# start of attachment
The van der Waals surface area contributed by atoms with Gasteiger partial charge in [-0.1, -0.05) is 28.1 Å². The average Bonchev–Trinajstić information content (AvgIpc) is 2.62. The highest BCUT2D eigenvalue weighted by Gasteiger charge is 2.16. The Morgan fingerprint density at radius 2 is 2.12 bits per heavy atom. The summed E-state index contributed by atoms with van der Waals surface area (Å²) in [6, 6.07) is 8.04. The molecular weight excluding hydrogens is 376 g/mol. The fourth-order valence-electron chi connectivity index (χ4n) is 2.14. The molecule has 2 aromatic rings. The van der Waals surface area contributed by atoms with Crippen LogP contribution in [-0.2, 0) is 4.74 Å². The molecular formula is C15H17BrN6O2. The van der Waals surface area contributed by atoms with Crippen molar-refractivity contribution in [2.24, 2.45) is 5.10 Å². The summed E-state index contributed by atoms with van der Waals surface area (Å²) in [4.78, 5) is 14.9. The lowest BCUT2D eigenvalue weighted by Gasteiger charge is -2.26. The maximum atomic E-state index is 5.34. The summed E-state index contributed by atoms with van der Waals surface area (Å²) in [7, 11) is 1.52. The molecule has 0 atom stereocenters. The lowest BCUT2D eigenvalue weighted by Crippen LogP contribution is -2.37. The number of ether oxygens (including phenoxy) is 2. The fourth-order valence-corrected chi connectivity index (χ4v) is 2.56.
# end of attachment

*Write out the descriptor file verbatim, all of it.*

The van der Waals surface area contributed by atoms with Gasteiger partial charge in [-0.1, -0.05) is 28.1 Å². The average Bonchev–Trinajstić information content (AvgIpc) is 2.62. The highest BCUT2D eigenvalue weighted by Gasteiger charge is 2.16. The Morgan fingerprint density at radius 2 is 2.12 bits per heavy atom. The summed E-state index contributed by atoms with van der Waals surface area (Å²) in [6, 6.07) is 8.04. The molecular weight excluding hydrogens is 376 g/mol. The fourth-order valence-electron chi connectivity index (χ4n) is 2.14. The molecule has 2 aromatic rings. The van der Waals surface area contributed by atoms with Crippen LogP contribution in [-0.2, 0) is 4.74 Å². The molecular formula is C15H17BrN6O2. The van der Waals surface area contributed by atoms with Crippen molar-refractivity contribution in [2.24, 2.45) is 5.10 Å². The summed E-state index contributed by atoms with van der Waals surface area (Å²) in [4.78, 5) is 14.9. The lowest BCUT2D eigenvalue weighted by Gasteiger charge is -2.26. The maximum atomic E-state index is 5.34. The summed E-state index contributed by atoms with van der Waals surface area (Å²) in [7, 11) is 1.52. The molecule has 0 atom stereocenters. The lowest BCUT2D eigenvalue weighted by Crippen LogP contribution is -2.37. The number of ether oxygens (including phenoxy) is 2. The fourth-order valence-corrected chi connectivity index (χ4v) is 2.56.